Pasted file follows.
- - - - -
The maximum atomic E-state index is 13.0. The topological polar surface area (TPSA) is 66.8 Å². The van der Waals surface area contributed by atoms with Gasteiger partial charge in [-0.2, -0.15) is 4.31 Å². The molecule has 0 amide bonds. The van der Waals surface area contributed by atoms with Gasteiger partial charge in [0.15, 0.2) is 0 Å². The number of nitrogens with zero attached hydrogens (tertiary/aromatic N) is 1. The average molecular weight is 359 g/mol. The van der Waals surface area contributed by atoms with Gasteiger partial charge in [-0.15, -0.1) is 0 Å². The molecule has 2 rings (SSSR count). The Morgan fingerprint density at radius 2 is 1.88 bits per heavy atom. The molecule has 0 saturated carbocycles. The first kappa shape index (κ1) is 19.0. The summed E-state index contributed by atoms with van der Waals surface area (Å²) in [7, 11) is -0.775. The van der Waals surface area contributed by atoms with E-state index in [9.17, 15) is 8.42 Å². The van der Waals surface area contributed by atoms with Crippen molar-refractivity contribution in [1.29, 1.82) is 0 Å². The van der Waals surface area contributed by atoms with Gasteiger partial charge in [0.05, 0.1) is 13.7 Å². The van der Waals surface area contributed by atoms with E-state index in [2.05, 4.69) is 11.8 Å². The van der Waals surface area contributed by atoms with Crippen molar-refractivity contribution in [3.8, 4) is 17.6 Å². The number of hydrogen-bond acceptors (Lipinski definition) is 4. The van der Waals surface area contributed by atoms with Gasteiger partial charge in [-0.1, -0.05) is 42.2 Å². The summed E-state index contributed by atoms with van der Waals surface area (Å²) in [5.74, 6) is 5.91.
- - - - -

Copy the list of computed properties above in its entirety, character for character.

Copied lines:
The maximum atomic E-state index is 13.0. The topological polar surface area (TPSA) is 66.8 Å². The van der Waals surface area contributed by atoms with Gasteiger partial charge in [-0.2, -0.15) is 4.31 Å². The molecule has 0 amide bonds. The van der Waals surface area contributed by atoms with Gasteiger partial charge in [0.15, 0.2) is 0 Å². The number of nitrogens with zero attached hydrogens (tertiary/aromatic N) is 1. The average molecular weight is 359 g/mol. The van der Waals surface area contributed by atoms with Gasteiger partial charge in [-0.15, -0.1) is 0 Å². The molecule has 2 rings (SSSR count). The Morgan fingerprint density at radius 2 is 1.88 bits per heavy atom. The molecule has 0 saturated carbocycles. The first kappa shape index (κ1) is 19.0. The summed E-state index contributed by atoms with van der Waals surface area (Å²) in [7, 11) is -0.775. The van der Waals surface area contributed by atoms with E-state index in [9.17, 15) is 8.42 Å². The van der Waals surface area contributed by atoms with Crippen molar-refractivity contribution in [1.29, 1.82) is 0 Å². The van der Waals surface area contributed by atoms with Gasteiger partial charge in [0.05, 0.1) is 13.7 Å². The van der Waals surface area contributed by atoms with E-state index in [2.05, 4.69) is 11.8 Å². The van der Waals surface area contributed by atoms with Crippen molar-refractivity contribution in [3.8, 4) is 17.6 Å². The number of hydrogen-bond acceptors (Lipinski definition) is 4. The van der Waals surface area contributed by atoms with Gasteiger partial charge in [-0.1, -0.05) is 42.2 Å². The summed E-state index contributed by atoms with van der Waals surface area (Å²) in [5.74, 6) is 5.91.